Stepping into Janeen Gongola’s shop in downtown Solvang is like discovering the coolest sock drawer ever.

More than 1,000 styles of socks, as well as jewelry, purses, scarves, shoelaces, wallets, flip-flop shoes and other accessories are jam-packed inside her cozy shop. The store has socks for everyone, from little socks for babies to large socks for men.

 

“When young girls come in — about sixth grade through college age — and they get so excited over the selection that they practically start hyperventilating, well, that makes my day,” Gongola says.

Whether you are interested in holiday-themed socks, short socks, tall socks, striped socks, polka dots — you get the idea — this place is the spot for you.

“I try to carry as many socks that are made in the U.S. that I can,” Gongola says. “But we also have some interesting socks from Japan, Sweden and Italy. I order from 50 different sock vendors, and we are working on a Web site to sell socks online.”

 

Socks have evolved over the centuries from the earliest models, which were made from animal skins gathered up and tied around the ankles, to today’s cotton versions. 

According to a history of the sock, posted online by an Australian sock company called Holeproof, in the 8th Century BCE, the ancient Greeks wore socks made from matted animal hair for warmth. Ah, no thanks.

 

Socks are the great equalizer. Everyone owns them, everyone wears them and everyone needs them. The Sock Loft is a good place to buy them.

 

The Journal caught up with Janeen Gongola to talk to her about her business.

 

SYVJ: Why did you start this business?

JG: I have wanted a store of my own for 20 years. I saw a sock store in Carmel seven years ago and thought what a good idea it was. Socks are fun! In this economy, socks are a practical gift that doesn’t break the bank.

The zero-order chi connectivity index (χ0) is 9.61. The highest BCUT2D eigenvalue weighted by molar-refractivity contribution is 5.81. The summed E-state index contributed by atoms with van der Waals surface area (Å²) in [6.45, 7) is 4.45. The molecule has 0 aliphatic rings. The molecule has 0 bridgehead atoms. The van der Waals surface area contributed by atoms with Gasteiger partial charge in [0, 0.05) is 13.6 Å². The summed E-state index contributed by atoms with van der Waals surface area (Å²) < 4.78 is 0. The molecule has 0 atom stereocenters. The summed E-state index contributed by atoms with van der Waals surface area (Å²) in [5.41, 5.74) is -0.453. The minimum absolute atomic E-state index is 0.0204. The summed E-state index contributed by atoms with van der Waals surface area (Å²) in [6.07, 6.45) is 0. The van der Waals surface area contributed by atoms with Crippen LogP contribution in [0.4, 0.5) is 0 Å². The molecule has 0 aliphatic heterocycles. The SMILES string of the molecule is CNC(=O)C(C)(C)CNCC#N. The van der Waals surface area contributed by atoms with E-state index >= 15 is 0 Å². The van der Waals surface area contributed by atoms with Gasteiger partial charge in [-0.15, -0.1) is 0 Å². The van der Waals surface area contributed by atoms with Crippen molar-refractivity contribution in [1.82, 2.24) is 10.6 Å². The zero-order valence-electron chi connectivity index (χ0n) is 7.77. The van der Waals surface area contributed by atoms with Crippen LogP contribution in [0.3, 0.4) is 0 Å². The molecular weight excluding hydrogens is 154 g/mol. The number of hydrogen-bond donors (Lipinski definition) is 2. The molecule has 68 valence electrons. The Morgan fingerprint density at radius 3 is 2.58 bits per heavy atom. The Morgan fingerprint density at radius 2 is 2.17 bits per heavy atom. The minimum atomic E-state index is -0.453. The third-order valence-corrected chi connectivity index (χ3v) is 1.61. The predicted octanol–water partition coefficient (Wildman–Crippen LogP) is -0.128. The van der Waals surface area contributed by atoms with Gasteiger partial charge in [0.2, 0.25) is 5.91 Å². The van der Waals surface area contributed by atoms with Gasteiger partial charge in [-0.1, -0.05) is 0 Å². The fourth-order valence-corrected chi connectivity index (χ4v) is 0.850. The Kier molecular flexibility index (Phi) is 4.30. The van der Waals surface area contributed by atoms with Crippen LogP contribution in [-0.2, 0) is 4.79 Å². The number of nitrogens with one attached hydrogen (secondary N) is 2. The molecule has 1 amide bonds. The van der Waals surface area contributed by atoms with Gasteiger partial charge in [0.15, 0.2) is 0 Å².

SYVJ: How do you feel about running a business in this economic climate?

JG: Well, I opened this business seven months ago. I couldn’t wait for the elections to be over because I felt it would get better after that. You just have to go for it and don’t let anyone talk you out of it. It’s a little like poker — bluff a little, play the cards you are dealt and hope for the best.

 

SYVJ: What is the biggest challenge your business faces today?

JG: The scare of the economy and the bad publicity about the economy that is out there. People don’t know what they are supposed to do. Are they supposed to save or spend to stimulate the economy?

 

SYVJ: What is the simplest thing you’ve never learned to do?

It would have to be something technical. What’s that little thing called for your cell phone while you are driving? Bluetooth. I bought one, programmed it and am afraid to use it.

 

SYVJ: What sets your business apart from your competitors?

JG: I think we’re pretty versatile. I carry clip earrings but I have things for young people, too. I have always been told I have an eye for buying what other people like.

 

SYVJ: Who is the smartest person you know?

JG: My husband, Tom. He works for United Launch Alliance at Vandenberg Air Force Base. He also worked for General Motors for 20 years as an engineer. He is also a realtor at Coldwell Banker in Santa Ynez.

 

SYVJ: Where do you see your business one year from now?

JG: I would love to be on the main strip on Copenhagen in Solvang, doubling the size.

 

SYVJ: Where do you see your business in five years?

JG: We would love it if we had a second store in Santa Barbara downtown.

 

SYVJ: Finally, what is on your to-do list?

JG: Oh wow. That’s an ongoing thing. There’s a lot — create a Web site and research.

 

Business name: The Sock Loft

Owner: Janeen Gongola

Business address: 475 First St., Suite 2, Solvang 93463

Business telephone: (805) 686-0135

Business hours: Daily 10 a.m. to 5 p.m. except in January and February, when it is closed on Tuesdays

E-mail address: janeen.gongola

@yahoo.com